Thursday, February 17, 2011

A man's reach should exceed his grasp...

What does "We pay $1,000 against a 25% royalty. (The royalty enters the picture with respect to downloadable versions of the work.)" mean?

I was surfing over to Hero's and Heartbreakers and there was a call for submissions for shorts. I've sold a few to the trues so I was thinking of seeing if I have something for this one, but I don't understand what "against a 25% royalty" means.
And I thought I knew everything. :)
These publishers speak a different language. I think it could mean they pay the thou up front then 25% after that is earned out. Hey if I got the thou up front I'd be happy to let the story sit and germinate. But what if it means something else? This makes me wonder if my story could earn more if I sent it somewhere else.
And then I saw something on Amazon called Kindle Singles. I'm not sure what that is? Single stories? Are they talking novellas? It says expressed in it's natural length...hmmm. I saw one at 30 pages. Most I see are selling at 1.99. Not bad for 30 pages. If you want a quick read or have a short attention span something like this might be good. I think this section, which doesn't seem to have a lot to it yet, will grow by leaps and bounds. I wonder how long (or short) a Kindle Single can be? Either way, putting a short up on Amazon might be a better pay off in the long run.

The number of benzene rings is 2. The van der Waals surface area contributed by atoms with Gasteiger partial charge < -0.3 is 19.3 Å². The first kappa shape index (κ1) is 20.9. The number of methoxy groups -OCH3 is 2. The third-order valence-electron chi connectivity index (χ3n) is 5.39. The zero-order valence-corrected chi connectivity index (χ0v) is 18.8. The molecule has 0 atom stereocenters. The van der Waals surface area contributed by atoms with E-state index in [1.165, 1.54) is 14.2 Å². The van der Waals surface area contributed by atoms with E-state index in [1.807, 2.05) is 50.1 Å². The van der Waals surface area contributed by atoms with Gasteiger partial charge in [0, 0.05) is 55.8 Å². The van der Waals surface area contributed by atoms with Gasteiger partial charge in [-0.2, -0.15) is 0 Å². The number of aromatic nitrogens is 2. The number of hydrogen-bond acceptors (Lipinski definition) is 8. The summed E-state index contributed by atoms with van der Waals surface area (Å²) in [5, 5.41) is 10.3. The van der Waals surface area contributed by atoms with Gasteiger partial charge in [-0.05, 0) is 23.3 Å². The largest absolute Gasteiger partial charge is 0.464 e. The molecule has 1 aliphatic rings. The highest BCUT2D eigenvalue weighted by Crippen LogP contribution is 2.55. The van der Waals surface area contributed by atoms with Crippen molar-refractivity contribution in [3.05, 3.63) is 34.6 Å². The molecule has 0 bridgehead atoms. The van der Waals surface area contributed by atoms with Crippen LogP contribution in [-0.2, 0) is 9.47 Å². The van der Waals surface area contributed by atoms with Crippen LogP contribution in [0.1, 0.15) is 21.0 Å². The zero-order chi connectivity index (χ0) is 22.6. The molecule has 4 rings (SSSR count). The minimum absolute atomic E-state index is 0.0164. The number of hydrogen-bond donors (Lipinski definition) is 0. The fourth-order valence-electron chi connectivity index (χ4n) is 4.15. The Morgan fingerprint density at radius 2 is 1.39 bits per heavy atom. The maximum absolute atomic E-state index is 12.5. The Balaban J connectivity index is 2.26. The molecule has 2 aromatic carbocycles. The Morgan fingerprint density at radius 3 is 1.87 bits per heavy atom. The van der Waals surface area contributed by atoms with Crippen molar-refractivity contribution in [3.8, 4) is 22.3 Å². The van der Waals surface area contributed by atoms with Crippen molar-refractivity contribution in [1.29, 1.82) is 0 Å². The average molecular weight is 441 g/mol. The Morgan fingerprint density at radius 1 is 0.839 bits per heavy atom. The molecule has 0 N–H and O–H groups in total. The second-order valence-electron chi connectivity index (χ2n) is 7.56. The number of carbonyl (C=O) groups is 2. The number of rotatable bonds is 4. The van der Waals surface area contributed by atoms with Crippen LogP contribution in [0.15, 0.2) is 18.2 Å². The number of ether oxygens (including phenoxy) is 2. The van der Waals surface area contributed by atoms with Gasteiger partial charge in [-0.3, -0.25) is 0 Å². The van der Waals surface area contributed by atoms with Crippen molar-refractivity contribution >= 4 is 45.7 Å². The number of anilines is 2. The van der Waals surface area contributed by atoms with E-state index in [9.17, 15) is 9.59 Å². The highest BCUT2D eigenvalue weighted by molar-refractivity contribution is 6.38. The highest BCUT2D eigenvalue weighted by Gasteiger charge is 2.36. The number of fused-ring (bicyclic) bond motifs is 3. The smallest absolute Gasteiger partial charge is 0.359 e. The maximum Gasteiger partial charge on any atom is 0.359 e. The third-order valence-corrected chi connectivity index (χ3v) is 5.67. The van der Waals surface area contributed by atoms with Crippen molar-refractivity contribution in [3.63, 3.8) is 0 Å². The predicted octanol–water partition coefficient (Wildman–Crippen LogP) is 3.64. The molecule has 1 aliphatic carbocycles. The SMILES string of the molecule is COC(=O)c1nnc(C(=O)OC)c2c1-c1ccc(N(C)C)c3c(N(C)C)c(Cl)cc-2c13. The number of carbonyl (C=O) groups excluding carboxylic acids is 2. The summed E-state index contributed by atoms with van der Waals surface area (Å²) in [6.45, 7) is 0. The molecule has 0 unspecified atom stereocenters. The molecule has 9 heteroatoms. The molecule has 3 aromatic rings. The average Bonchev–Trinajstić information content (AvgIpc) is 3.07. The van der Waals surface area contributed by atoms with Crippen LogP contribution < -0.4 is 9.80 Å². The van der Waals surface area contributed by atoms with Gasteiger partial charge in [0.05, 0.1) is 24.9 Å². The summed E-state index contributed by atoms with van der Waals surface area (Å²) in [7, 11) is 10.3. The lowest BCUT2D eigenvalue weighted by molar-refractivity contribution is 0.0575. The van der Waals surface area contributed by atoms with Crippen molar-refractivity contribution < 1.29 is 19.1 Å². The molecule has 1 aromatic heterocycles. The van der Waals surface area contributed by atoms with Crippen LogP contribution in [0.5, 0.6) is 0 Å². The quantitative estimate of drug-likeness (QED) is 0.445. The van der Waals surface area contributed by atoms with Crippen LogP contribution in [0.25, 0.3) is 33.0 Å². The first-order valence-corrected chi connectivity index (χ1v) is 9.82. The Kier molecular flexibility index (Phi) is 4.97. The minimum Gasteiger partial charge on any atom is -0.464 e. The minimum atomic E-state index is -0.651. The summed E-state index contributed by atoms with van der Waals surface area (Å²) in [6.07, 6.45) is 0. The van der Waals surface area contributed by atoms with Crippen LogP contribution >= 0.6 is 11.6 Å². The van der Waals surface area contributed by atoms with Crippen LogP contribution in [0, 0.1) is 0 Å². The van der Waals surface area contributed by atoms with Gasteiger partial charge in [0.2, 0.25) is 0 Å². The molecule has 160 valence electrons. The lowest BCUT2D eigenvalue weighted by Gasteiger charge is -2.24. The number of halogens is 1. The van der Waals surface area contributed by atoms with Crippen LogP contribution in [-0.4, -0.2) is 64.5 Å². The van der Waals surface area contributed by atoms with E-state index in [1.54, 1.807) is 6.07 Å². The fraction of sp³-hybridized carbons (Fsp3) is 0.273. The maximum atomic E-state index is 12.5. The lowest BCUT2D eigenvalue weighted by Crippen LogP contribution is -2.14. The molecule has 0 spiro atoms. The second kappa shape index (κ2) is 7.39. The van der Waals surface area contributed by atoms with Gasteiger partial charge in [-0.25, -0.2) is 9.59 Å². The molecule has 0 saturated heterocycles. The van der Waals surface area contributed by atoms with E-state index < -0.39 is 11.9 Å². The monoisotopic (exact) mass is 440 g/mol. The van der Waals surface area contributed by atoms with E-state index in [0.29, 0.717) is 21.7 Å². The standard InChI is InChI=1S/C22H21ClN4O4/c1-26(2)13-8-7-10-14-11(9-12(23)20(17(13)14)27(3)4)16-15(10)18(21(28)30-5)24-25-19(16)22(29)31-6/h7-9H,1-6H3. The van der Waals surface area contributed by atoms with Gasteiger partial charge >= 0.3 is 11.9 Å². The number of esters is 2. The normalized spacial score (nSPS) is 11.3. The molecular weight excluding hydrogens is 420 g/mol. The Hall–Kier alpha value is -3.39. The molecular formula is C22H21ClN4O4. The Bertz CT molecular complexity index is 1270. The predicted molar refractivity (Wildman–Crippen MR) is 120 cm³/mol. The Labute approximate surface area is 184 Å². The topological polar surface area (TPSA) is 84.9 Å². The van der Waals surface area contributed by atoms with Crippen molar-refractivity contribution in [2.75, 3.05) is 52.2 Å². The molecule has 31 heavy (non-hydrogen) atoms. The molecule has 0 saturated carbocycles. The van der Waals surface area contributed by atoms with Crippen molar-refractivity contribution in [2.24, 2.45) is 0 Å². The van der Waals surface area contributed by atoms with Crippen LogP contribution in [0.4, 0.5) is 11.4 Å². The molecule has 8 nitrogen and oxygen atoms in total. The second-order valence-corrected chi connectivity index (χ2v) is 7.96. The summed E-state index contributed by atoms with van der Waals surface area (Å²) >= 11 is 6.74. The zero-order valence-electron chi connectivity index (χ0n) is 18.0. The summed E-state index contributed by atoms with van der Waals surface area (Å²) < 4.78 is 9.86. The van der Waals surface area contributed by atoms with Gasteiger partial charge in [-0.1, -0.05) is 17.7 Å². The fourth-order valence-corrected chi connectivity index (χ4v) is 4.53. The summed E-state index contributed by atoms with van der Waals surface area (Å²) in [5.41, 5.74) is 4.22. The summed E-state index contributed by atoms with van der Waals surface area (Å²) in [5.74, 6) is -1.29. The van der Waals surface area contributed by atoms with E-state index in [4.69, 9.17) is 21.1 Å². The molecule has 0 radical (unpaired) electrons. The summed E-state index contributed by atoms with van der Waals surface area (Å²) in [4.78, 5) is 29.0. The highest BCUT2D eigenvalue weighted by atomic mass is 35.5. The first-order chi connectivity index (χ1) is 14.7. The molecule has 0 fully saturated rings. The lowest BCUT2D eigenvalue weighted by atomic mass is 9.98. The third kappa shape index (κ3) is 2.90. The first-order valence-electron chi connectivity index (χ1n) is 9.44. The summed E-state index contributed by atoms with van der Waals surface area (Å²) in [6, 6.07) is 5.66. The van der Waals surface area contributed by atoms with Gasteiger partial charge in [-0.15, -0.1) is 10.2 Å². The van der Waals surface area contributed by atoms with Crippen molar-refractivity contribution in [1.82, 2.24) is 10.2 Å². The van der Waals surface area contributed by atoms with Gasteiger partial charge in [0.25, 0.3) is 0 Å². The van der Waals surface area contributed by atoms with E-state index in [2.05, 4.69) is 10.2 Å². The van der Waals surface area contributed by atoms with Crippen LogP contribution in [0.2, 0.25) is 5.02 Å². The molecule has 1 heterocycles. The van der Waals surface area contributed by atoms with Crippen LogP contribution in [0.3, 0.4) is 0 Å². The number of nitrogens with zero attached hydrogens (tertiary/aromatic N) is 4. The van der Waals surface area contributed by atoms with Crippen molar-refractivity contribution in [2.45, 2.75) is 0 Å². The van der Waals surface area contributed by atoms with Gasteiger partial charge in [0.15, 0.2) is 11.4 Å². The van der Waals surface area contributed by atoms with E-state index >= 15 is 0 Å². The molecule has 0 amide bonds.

I've seen several places that want short stories but don't pay and I wonder why would anyone want to submit? Why not put it up on your own blog if you're not going to get paid for it?

1 comment:

Charles Gramlich said...

I think the reason why people send stories to nonpaying markets instead of using on their blog is that it does have some cachet and suggests that you've pleased at least one other person than yourself. plus, in some genres, literary and poetry, there are a lot of well thought of mags that actually don't pay accept in copies. It could be a nice coup under some circumstances